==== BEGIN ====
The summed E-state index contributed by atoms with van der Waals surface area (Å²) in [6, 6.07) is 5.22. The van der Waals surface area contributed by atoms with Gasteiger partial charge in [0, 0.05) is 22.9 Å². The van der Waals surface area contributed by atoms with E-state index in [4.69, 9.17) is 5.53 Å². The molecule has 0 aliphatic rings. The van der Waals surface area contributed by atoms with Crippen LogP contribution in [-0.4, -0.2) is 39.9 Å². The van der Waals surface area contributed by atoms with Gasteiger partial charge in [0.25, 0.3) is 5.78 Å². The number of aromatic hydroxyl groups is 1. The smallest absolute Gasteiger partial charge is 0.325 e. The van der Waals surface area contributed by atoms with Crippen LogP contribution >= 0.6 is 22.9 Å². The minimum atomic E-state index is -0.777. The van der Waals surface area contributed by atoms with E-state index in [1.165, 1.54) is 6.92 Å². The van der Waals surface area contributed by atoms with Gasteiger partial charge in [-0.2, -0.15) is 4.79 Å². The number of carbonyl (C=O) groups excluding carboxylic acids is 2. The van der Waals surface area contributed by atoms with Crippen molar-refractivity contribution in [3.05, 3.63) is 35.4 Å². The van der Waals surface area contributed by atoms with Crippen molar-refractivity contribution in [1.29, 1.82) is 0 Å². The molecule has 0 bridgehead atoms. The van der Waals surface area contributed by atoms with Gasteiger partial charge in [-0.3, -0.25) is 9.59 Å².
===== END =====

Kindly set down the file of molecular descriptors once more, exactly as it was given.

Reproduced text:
The summed E-state index contributed by atoms with van der Waals surface area (Å²) in [6, 6.07) is 5.22. The van der Waals surface area contributed by atoms with Gasteiger partial charge in [0, 0.05) is 22.9 Å². The van der Waals surface area contributed by atoms with E-state index in [4.69, 9.17) is 5.53 Å². The molecule has 0 aliphatic rings. The van der Waals surface area contributed by atoms with Crippen LogP contribution in [-0.4, -0.2) is 39.9 Å². The van der Waals surface area contributed by atoms with Gasteiger partial charge in [0.25, 0.3) is 5.78 Å². The number of aromatic hydroxyl groups is 1. The smallest absolute Gasteiger partial charge is 0.325 e. The van der Waals surface area contributed by atoms with Crippen LogP contribution >= 0.6 is 22.9 Å². The minimum atomic E-state index is -0.777. The van der Waals surface area contributed by atoms with E-state index in [1.165, 1.54) is 6.92 Å². The van der Waals surface area contributed by atoms with Gasteiger partial charge in [-0.2, -0.15) is 4.79 Å². The number of carbonyl (C=O) groups excluding carboxylic acids is 2. The van der Waals surface area contributed by atoms with Crippen molar-refractivity contribution in [3.05, 3.63) is 35.4 Å². The van der Waals surface area contributed by atoms with Crippen molar-refractivity contribution in [1.29, 1.82) is 0 Å². The molecule has 0 bridgehead atoms. The van der Waals surface area contributed by atoms with Gasteiger partial charge in [-0.3, -0.25) is 9.59 Å².